I would think it to go without saying that the same action would be taken if the item were “a copy of the Koran or any other religious treatise.” I find myself wondering just what it is in your view that prompts the question? The inference, it seems clear to me, is that you believe the objection was not to an inappropriate imposition of a religious preference but rather to the Bible itself.

That’s unfortunate and untrue.

The fact that you claim to “understand these days that the Bible is found offensive to some” prompts another question. Where, in your experience has such offense been indicated? If it were to be on a military base or in a military unit, that is something the MRFF would want to know about, as it would be inappropriate.

Bigotry has no place in the military, nor has the inappropriate elevation of one belief system over others, which too often amounts to the same thing.

Did the article that so misinformed you also indicate the officer whose action is in question “has no power or recourse” in this situation? If so, I would encourage you to find another source of information as that is also untrue.

Your questions that follow, e.g. “Is it because the Bible might have some unforeseen untoward maleficent influence over the Major or any person who might come in contact with it?” and ” In fact, exactly what is it about Christianity that is found to be so offensive, more so than any other doctrine or faith?” strike me as coming not from an article in the Colorado Springs Independent, but rather appear to arise out of the fervent imagination of one predisposed to believe that this entire episode is yet another example of a fictitious “War on Christianity.”

While “It just seems odd to (you) that any foundation for religious “freedom” cannot be balanced both ways,” let me simply acknowledge your judgment here and say it is neither surprising nor correct.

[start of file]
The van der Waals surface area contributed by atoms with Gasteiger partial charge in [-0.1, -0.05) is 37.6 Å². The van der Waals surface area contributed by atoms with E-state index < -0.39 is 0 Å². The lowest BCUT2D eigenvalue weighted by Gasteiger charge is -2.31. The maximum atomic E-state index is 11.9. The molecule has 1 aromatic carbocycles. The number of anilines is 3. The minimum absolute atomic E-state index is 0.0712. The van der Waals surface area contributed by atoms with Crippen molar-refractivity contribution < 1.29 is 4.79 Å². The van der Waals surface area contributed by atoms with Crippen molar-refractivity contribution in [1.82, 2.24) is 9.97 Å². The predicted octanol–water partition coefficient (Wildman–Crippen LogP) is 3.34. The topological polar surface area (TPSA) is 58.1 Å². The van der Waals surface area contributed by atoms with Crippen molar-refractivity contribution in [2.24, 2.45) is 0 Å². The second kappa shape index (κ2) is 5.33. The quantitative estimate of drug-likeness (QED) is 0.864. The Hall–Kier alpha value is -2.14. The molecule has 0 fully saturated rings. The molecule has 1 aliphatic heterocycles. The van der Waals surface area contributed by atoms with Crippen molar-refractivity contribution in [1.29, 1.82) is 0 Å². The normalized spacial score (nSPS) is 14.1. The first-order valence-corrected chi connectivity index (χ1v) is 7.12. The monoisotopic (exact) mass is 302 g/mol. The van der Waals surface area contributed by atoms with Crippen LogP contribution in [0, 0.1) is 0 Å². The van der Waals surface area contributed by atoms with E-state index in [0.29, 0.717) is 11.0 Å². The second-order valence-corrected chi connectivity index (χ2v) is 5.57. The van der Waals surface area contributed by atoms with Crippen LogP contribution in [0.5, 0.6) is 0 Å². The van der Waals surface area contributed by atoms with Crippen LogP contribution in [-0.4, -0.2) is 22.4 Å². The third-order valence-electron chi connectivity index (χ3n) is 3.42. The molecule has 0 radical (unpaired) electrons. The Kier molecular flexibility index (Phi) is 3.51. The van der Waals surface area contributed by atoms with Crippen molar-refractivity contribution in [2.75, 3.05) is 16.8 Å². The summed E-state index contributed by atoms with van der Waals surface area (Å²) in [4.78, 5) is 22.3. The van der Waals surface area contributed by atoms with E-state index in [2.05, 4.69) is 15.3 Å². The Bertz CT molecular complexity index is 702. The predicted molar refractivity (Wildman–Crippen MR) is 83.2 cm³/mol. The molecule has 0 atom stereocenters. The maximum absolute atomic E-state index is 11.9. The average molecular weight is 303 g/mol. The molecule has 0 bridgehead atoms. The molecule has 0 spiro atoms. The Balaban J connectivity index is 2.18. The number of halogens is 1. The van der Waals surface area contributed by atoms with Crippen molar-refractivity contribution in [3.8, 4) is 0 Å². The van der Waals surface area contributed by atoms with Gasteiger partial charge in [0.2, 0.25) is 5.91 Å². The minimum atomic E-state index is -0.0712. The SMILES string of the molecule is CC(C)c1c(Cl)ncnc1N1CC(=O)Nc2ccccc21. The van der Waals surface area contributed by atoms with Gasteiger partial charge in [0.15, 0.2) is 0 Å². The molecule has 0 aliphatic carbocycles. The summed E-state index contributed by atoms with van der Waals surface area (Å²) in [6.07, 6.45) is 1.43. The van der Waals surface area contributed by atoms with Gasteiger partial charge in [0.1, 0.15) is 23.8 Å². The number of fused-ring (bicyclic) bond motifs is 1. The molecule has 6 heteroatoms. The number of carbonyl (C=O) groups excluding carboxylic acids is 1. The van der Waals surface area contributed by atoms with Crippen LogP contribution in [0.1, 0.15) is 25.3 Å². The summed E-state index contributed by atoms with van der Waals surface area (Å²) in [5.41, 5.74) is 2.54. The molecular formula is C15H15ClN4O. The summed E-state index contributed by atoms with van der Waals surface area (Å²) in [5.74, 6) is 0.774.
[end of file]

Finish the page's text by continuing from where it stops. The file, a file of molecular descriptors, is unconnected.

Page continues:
I continue to be saddened, I must say, by the victim-game that is currently so popular with some who profess to be Christians yet are so weak in their faith that instead of glorying in their salvation choose to thrash about looking for excuses to play martyr.

Mike Farrell
(MRFF Board of Advisors)

Mr. Farrell,
I in no way intended to play the martyr, simply was seeking information for what has become a heated issue in this country. I stand corrected in my misinterpretation and misinformation and am grateful to you.
Sincerely,
(name withheld)
— and please know I see myself not as a professing Christian but an individual who seeks to live to glorify God. I struggle daily.

Response from MRFF Advisory Board Member Mike Farrell
Dear (name withheld)

Thank you for this thoughtful and quite moving response. Your acknowledgement is deeply appreciated.

I’m pleased to know that you are not among the troubling cohort I described. And I do hope you now understand that we have no antipathy toward either the Bible or Christianity. In fact, over 95% of those associated with the MRFF are themselves Christians. Some of them, I believe it’s fair to say, probably struggle daily as well.

My best to you.

Mike Farrell

(MRFF Board of Advisors)